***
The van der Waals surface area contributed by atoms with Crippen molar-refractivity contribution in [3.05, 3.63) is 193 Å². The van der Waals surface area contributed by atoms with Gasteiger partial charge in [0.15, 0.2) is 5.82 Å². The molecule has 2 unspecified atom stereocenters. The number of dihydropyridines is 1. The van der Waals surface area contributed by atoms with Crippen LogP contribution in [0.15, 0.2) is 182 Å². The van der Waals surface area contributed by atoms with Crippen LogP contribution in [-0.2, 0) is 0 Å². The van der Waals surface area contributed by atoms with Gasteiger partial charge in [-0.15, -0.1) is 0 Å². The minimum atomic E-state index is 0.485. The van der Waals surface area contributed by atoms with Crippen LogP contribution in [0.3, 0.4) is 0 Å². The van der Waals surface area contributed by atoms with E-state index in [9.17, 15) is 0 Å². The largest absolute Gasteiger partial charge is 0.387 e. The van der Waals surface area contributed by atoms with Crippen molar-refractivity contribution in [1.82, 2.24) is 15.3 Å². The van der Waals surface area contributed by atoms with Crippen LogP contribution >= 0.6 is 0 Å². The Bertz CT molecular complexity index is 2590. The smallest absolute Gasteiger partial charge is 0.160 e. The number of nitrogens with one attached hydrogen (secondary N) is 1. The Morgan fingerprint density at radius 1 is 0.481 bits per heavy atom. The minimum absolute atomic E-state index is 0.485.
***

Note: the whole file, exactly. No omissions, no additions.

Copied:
The van der Waals surface area contributed by atoms with Crippen molar-refractivity contribution in [3.05, 3.63) is 193 Å². The van der Waals surface area contributed by atoms with Gasteiger partial charge in [0.15, 0.2) is 5.82 Å². The molecule has 2 unspecified atom stereocenters. The number of dihydropyridines is 1. The van der Waals surface area contributed by atoms with Crippen LogP contribution in [0.15, 0.2) is 182 Å². The van der Waals surface area contributed by atoms with Crippen LogP contribution in [-0.2, 0) is 0 Å². The van der Waals surface area contributed by atoms with Gasteiger partial charge in [-0.15, -0.1) is 0 Å². The minimum atomic E-state index is 0.485. The van der Waals surface area contributed by atoms with Crippen LogP contribution in [0.3, 0.4) is 0 Å². The van der Waals surface area contributed by atoms with E-state index in [9.17, 15) is 0 Å². The largest absolute Gasteiger partial charge is 0.387 e. The van der Waals surface area contributed by atoms with Crippen molar-refractivity contribution in [1.82, 2.24) is 15.3 Å². The van der Waals surface area contributed by atoms with Crippen LogP contribution >= 0.6 is 0 Å². The Bertz CT molecular complexity index is 2590. The smallest absolute Gasteiger partial charge is 0.160 e. The number of nitrogens with one attached hydrogen (secondary N) is 1. The Morgan fingerprint density at radius 1 is 0.481 bits per heavy atom. The minimum absolute atomic E-state index is 0.485.